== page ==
- Benencia F, Courreges MC, Conejo-Garcia JR, Buckanovich RJ, Zhang L, Carroll RH, Morgan MA, Coukos G: Oncolytic HSV exerts direct antiangiogenic activity in ovarian carcinoma. Hum Gene Ther. 2005, 16 (6): 765-778. 10.1089/hum.2005.16.765.PubMedView ArticleGoogle Scholar
- Lewis CE, De Palma M, Naldini L: Tie2-expressing monocytes and tumor angiogenesis: regulation by hypoxia and angiopoietin-2. Cancer Res. 2007, 67 (18): 8429-8432. 10.1158/0008-5472.CAN-07-1684.PubMedView ArticleGoogle Scholar
- Fernandez Pujol B, Lucibello FC, Gehling UM, Lindemann K, Weidner N, Zuzarte ML, Adamkiewicz J, Elsasser HP, Muller R, Havemann K: Endothelial-like cells derived from human CD14 positive monocytes. Differentiation. 2000, 65 (5): 287-300. 10.1046/j.1432-0436.2000.6550287.x.PubMedView ArticleGoogle Scholar
- Fernandez Pujol B, Lucibello FC, Zuzarte M, Lutjens P, Muller R, Havemann K: Dendritic cells derived from peripheral monocytes express endothelial markers and in the presence of angiogenic growth factors differentiate into endothelial-like cells. Eur J Cell Biol. 2001, 80 (1): 99-110. 10.1078/0171-9335-00136.PubMedView ArticleGoogle Scholar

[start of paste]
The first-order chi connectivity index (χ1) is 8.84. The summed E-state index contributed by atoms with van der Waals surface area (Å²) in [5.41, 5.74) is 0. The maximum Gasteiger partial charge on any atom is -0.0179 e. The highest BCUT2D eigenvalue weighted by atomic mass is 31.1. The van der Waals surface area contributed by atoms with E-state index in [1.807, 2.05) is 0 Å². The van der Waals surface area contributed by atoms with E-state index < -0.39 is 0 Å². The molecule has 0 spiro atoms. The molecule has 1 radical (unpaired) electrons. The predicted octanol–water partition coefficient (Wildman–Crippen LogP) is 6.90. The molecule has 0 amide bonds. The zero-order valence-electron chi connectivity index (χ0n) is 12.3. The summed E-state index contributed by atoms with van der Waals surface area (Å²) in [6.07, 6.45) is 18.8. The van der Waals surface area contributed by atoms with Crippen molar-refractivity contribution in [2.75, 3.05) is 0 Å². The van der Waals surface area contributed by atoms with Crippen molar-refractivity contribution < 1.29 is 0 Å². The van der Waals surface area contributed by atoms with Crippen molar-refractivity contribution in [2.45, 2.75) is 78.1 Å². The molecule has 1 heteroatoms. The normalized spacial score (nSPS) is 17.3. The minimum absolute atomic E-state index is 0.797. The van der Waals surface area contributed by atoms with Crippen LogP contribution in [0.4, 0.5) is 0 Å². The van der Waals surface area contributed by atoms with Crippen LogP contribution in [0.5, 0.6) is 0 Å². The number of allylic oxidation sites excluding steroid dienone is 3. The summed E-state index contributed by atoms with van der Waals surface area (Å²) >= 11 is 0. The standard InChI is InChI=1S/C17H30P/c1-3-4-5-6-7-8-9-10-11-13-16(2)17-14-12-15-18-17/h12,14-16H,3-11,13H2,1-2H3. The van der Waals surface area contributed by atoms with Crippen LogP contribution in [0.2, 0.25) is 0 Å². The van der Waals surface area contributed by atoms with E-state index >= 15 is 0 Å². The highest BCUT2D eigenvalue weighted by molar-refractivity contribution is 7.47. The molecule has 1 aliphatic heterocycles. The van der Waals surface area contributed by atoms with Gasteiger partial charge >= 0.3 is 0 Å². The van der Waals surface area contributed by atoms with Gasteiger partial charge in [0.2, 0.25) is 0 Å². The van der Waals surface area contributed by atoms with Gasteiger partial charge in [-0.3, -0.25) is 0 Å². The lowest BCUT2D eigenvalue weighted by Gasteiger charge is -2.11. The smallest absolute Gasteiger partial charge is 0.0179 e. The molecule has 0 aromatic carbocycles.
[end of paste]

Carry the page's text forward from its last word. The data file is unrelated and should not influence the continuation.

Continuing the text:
- Fainaru O, Adini A, Benny O, Adini I, Short S, Bazinet L, Nakai K, Pravda E, Hornstein MD, D'Amato RJ, Folkman J: Dendritic cells support angiogenesis and promote lesion growth in a murine model of endometriosis. Faseb J. 2008, 22 (2): 522-529.PubMedView ArticleGoogle Scholar
- Coukos G, Benencia F, Buckanovich RJ, Conejo-Garcia JR: The role of dendritic cell precursors in tumour vasculogenesis. Br J Cancer. 2005, 92 (7): 1182-1187. 10.1038/sj.bjc.6602476.PubMedPubMed CentralView ArticleGoogle Scholar
- Glod J, Kobiler D, Noel M, Koneru R, Lehrer S, Medina D, Maric D, Fine HA: Monocytes form a vascular barrier and participate in vessel repair after brain injury. Blood. 2006, 107 (3): 940-946.PubMedPubMed CentralView ArticleGoogle Scholar
- Sozzani S, Rusnati M, Riboldi E, Mitola S, Presta M: Dendritic cell-endothelial cell cross-talk in angiogenesis. Trends Immunol. 2007, 28 (9): 385-392. 10.1016/j.it.2007.07.006.PubMedView ArticleGoogle Scholar
- Huarte E, Cubillos-Ruiz JR, Nesbeth YC, Scarlett UK, Martinez DG, Buckanovich RJ, Benencia F, Stan RV, Keler T, Sarobe P, Sentman CL, Conejo-Garcia JR: Depletion of dendritic cells delays ovarian cancer progression by boosting antitumor immunity. Cancer Res. 2008, 68 (18): 7684-7691. 10.1158/0008-5472.CAN-08-1167.PubMedPubMed CentralView ArticleGoogle Scholar